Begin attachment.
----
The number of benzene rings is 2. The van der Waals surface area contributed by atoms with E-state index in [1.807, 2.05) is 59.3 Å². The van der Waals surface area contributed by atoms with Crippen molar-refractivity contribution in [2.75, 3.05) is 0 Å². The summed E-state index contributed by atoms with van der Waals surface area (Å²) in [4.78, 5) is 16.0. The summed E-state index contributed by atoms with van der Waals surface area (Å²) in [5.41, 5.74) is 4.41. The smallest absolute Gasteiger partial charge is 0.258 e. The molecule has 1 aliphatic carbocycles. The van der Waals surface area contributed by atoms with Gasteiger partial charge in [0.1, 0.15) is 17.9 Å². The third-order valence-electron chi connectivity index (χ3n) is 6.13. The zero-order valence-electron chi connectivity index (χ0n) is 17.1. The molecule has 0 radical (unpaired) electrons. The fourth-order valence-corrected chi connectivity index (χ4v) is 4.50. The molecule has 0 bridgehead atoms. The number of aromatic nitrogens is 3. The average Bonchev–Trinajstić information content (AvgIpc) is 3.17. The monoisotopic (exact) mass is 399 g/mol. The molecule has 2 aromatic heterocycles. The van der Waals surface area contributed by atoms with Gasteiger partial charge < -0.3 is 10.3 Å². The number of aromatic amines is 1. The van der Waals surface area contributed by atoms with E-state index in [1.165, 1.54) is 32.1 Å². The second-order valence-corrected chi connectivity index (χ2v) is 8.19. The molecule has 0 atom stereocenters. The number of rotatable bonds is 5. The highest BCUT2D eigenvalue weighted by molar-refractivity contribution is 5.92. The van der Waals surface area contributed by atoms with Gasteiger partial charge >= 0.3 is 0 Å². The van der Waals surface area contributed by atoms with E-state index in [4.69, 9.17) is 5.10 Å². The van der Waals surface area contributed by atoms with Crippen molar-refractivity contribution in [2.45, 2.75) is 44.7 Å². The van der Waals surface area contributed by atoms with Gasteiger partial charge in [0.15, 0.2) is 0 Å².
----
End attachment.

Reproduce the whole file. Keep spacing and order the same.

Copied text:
The number of benzene rings is 2. The van der Waals surface area contributed by atoms with E-state index in [1.807, 2.05) is 59.3 Å². The van der Waals surface area contributed by atoms with Crippen molar-refractivity contribution in [2.75, 3.05) is 0 Å². The summed E-state index contributed by atoms with van der Waals surface area (Å²) in [4.78, 5) is 16.0. The summed E-state index contributed by atoms with van der Waals surface area (Å²) in [5.41, 5.74) is 4.41. The smallest absolute Gasteiger partial charge is 0.258 e. The molecule has 1 aliphatic carbocycles. The van der Waals surface area contributed by atoms with Gasteiger partial charge in [0.1, 0.15) is 17.9 Å². The third-order valence-electron chi connectivity index (χ3n) is 6.13. The zero-order valence-electron chi connectivity index (χ0n) is 17.1. The molecule has 0 radical (unpaired) electrons. The fourth-order valence-corrected chi connectivity index (χ4v) is 4.50. The molecule has 0 bridgehead atoms. The number of aromatic nitrogens is 3. The average Bonchev–Trinajstić information content (AvgIpc) is 3.17. The monoisotopic (exact) mass is 399 g/mol. The molecule has 2 aromatic heterocycles. The van der Waals surface area contributed by atoms with Gasteiger partial charge < -0.3 is 10.3 Å². The number of aromatic amines is 1. The van der Waals surface area contributed by atoms with E-state index in [1.165, 1.54) is 32.1 Å². The second-order valence-corrected chi connectivity index (χ2v) is 8.19. The molecule has 0 atom stereocenters. The number of rotatable bonds is 5. The highest BCUT2D eigenvalue weighted by molar-refractivity contribution is 5.92. The van der Waals surface area contributed by atoms with Gasteiger partial charge >= 0.3 is 0 Å². The van der Waals surface area contributed by atoms with E-state index in [4.69, 9.17) is 5.10 Å². The van der Waals surface area contributed by atoms with Crippen molar-refractivity contribution in [2.45, 2.75) is 44.7 Å². The van der Waals surface area contributed by atoms with Gasteiger partial charge in [0.15, 0.2) is 0 Å².